Friday, 25th of May 2018
The “Event of the week” is clearly Trump’s decision to forsake a Nobel- President Trump’s summit meeting with North Korean leader Kim Jong-un is off, for now. In any business deal – and this is one way to look at the once-scheduled meeting between the two heads of state – there is always jockeying to get the best deal. So, was this just two CEO’s trading mutual insults and insinuations to gain the upper hand? And could it be put back together, as the president hints in his letter to Kim? It might happen, but any summit meeting will still have to confront many difficult issues – and it is more likely that Kim has deliberately pulled the plug on the meeting to protect his equities and to set the stage for a later, possibly more successful meeting. In the first place the two sides were far apart in their expectations. The U.S. expected an immediate denuclearization, including Pyongyang giving up nuclear tipped ICBMs in return for U.S. promises, while Kim expected immediate lifting of economic sanctions in return for his promises to eventually “denuclearize,” with emphasis on the eventually. These disparate expectations were unsatisfactory for both sides, because there is no basis for trust by either party. Kim has seen what happened to Libyan dictator Muammar Gadhafi after he gave up his nuclear program and more recently, as in the Iran nuclear deal, that the U.S. is capable of walking away from a solemn agreement if it chooses to do so. On the other side, for years the North Korean regime has made promises and agreements, most of which it violated in secret or openly. No basis for trust. Both sides need to back away and recalibrate what they hope to achieve in the long term, and then put in place, through lower level working groups, a possible road map for getting there. Such a road map would be couched in terms of discrete steps, and verifiable basis. It would include military, economic, diplomatic and humanitarian steps, with each side moving cautiously and gauging the response of the other during implementation.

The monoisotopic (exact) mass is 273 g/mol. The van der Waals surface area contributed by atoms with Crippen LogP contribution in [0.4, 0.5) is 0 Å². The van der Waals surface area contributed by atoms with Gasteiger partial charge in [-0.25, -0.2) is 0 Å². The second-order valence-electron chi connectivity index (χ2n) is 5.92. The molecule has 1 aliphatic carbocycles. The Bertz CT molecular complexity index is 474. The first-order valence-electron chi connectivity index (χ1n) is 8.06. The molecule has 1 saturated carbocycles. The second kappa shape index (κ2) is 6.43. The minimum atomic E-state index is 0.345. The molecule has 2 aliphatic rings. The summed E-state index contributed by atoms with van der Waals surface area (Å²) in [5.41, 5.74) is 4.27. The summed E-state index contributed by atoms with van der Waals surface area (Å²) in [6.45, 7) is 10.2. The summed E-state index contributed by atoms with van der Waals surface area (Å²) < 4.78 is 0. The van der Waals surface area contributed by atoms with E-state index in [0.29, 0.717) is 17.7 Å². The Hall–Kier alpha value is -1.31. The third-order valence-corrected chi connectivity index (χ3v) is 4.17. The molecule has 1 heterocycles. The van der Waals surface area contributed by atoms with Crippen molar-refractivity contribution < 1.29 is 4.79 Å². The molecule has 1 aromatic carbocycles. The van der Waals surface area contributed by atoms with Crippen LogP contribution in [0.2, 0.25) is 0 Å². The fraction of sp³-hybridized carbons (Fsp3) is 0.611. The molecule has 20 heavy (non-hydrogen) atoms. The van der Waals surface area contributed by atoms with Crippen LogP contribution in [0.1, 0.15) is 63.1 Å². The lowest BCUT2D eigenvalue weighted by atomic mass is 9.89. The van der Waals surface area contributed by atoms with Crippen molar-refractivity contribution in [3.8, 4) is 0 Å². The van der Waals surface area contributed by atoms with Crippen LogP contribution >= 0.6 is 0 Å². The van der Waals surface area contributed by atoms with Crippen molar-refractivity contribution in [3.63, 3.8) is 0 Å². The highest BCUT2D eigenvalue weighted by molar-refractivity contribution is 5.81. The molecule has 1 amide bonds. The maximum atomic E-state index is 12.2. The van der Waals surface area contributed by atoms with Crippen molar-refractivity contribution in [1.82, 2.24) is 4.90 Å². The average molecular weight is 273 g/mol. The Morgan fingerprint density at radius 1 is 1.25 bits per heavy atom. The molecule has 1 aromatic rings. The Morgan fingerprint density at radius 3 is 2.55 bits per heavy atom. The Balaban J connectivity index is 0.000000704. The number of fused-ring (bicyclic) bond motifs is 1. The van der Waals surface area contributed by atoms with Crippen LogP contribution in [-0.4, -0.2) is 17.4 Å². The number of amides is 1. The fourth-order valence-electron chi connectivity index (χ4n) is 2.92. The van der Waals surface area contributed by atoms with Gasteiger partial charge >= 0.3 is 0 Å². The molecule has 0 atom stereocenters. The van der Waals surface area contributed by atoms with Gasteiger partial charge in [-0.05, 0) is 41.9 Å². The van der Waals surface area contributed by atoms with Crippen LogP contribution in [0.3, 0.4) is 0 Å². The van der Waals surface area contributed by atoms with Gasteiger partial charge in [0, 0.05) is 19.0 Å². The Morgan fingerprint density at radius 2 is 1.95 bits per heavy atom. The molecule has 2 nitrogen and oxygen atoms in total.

In other news, Bitcoin slumped Below $7,500. The drop from the recent peak tops 20%. Bitcoin fell to a six-week low, as selloff that began in early May. Wednesday’s decline came after OKEx, the most active fee-charging exchange over the past day, suspended withdrawals and fiat trading to fix an error that was leading to inaccurate account balances, according to a statement on its website. The declines on Wednesday also coincided with a selloff in financial markets, with stocks and commodities falling on fading optimism over the U.S.’s talks with North Korea and China. Ethereum was also down 5% on Wednesday, while Bitcoin Cash fell 9%. Oh, and this week Robert Shiller the Nobel laureate reiterated his warning about cryptocurrencies… worthless he says…
Also, this week a real currency has melted away, without being a Crypto anything- The Turkish lira hit a record low, down 20% against the dollar this year. Now at 4.75 and not looking very appetizing…”We are bearish on the lira and always have been given its very weak external balances and with macroeconomic policy moving in the wrong direction as well,” said Kiran Kowshik, emerging markets forex strategist at UniCredit. A self-described “enemy of interest rates”, Erdogan wants borrowing costs lowered to spur credit growth and construction, and he said last week he would seek greater control over monetary policy after elections set for June 24.